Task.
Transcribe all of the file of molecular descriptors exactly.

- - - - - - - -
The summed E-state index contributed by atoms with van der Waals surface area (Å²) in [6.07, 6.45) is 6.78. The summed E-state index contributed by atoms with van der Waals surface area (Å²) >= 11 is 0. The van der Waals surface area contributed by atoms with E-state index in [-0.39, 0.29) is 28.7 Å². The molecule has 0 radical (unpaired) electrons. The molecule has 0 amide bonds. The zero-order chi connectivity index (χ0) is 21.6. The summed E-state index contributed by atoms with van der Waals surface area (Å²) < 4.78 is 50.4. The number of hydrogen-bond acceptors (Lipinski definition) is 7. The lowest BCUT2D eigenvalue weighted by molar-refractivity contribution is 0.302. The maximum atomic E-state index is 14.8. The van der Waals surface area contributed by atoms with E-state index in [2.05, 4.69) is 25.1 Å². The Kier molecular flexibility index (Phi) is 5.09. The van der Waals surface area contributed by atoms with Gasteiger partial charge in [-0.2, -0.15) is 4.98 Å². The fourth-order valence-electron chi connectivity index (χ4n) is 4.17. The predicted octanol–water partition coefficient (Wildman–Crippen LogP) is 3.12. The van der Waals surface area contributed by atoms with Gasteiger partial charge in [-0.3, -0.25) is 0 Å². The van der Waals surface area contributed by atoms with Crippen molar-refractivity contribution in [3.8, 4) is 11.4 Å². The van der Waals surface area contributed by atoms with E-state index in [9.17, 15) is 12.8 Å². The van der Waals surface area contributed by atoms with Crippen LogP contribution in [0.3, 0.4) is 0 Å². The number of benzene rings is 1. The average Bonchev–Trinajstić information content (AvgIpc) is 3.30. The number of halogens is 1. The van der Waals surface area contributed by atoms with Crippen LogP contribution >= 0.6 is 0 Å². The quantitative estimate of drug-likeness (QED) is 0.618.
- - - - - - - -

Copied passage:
The summed E-state index contributed by atoms with van der Waals surface area (Å²) in [6.07, 6.45) is 6.78. The summed E-state index contributed by atoms with van der Waals surface area (Å²) >= 11 is 0. The van der Waals surface area contributed by atoms with E-state index in [-0.39, 0.29) is 28.7 Å². The molecule has 0 radical (unpaired) electrons. The molecule has 0 amide bonds. The zero-order chi connectivity index (χ0) is 21.6. The summed E-state index contributed by atoms with van der Waals surface area (Å²) < 4.78 is 50.4. The number of hydrogen-bond acceptors (Lipinski definition) is 7. The lowest BCUT2D eigenvalue weighted by molar-refractivity contribution is 0.302. The maximum atomic E-state index is 14.8. The van der Waals surface area contributed by atoms with E-state index in [2.05, 4.69) is 25.1 Å². The Kier molecular flexibility index (Phi) is 5.09. The van der Waals surface area contributed by atoms with Gasteiger partial charge in [-0.2, -0.15) is 4.98 Å². The fourth-order valence-electron chi connectivity index (χ4n) is 4.17. The predicted octanol–water partition coefficient (Wildman–Crippen LogP) is 3.12. The van der Waals surface area contributed by atoms with Gasteiger partial charge in [-0.3, -0.25) is 0 Å². The van der Waals surface area contributed by atoms with Crippen molar-refractivity contribution in [3.8, 4) is 11.4 Å². The van der Waals surface area contributed by atoms with E-state index in [9.17, 15) is 12.8 Å². The van der Waals surface area contributed by atoms with Crippen LogP contribution in [0.3, 0.4) is 0 Å². The number of benzene rings is 1. The average Bonchev–Trinajstić information content (AvgIpc) is 3.30. The number of halogens is 1. The van der Waals surface area contributed by atoms with Crippen LogP contribution >= 0.6 is 0 Å². The quantitative estimate of drug-likeness (QED) is 0.618.